rtel wrote on Tuesday, April 13, 2010:
The binary semaphore can either be ‘full’ or ‘empty’ (hence binary). When it is full a call to xSemaphoreTake() will pass. When it is empty a call to xSemaphoreTake() will fail because there is no semaphore to take.
In this example the semaphore is used to signal events, in effect to synchronise a task with an interrupt. The interrupt gives the semaphore, to make the semaphore full, and in so doing unblocks the task. The task, once unblocked, takes the semaphore to make the semaphore empty once again. It then goes around the loop to call xSemaphoreTake() again, at which point it will once again enter the Blocked state to wait for the next interrupt.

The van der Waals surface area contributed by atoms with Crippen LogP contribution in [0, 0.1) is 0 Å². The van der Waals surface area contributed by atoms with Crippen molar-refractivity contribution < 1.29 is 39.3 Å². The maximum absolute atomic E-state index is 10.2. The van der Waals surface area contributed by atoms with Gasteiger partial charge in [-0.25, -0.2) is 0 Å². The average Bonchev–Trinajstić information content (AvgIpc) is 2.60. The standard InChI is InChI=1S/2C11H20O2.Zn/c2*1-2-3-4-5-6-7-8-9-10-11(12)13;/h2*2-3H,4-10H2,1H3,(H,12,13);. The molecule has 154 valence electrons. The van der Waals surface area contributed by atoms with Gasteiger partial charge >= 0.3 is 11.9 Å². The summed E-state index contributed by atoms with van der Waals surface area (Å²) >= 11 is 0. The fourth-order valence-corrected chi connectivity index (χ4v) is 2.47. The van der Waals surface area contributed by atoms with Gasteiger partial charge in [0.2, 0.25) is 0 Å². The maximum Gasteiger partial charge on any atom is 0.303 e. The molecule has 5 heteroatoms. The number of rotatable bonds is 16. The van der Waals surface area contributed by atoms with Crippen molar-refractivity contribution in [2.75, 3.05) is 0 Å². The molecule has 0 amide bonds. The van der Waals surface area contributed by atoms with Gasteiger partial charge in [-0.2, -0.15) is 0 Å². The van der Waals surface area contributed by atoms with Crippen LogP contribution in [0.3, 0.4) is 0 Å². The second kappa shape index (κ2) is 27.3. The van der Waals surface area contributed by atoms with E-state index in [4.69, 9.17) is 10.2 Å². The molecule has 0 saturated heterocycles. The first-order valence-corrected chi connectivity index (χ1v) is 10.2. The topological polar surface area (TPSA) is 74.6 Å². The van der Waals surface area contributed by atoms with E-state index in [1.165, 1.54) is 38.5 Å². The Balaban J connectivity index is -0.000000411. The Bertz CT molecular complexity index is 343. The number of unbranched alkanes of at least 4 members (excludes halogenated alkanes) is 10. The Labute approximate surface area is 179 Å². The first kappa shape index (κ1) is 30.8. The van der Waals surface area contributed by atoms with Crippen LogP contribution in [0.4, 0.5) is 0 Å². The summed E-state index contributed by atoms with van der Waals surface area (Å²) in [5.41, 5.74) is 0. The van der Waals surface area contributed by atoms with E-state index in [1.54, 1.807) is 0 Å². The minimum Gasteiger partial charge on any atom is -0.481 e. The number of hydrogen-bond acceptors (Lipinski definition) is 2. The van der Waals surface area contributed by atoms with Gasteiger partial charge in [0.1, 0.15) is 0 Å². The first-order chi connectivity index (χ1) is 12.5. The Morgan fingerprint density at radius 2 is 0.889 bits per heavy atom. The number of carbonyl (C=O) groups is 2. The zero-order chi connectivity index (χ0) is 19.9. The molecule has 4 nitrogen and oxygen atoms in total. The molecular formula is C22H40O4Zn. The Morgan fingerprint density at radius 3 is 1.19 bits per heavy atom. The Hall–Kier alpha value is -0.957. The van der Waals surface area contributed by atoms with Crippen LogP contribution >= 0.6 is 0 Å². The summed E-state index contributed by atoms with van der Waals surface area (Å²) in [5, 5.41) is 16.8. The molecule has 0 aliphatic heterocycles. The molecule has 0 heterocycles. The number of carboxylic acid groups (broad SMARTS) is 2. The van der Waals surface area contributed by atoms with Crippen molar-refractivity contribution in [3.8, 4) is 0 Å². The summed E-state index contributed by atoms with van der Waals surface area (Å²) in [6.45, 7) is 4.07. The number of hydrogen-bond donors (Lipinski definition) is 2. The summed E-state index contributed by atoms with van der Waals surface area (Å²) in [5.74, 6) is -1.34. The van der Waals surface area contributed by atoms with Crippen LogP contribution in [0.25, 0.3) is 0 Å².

However, the semaphore is created to already be in the full state. If the task did not take the semaphore before entering the infinite loop the first call to xSemaphoreTake() would therefore pass - even though no interrupts had yet occurred. The first call to xSemaphoreTake() (outside the loop) ensures the semaphore is empty before the infinite loop is entered - the semaphore should be empty because no interrupts have yet occurred. Now the first call to xSemaphoreTake() will cause the task to enter the Blocked state, because the semaphore is already empty.
Hope this helps your understanding and does not cloud it even more :o)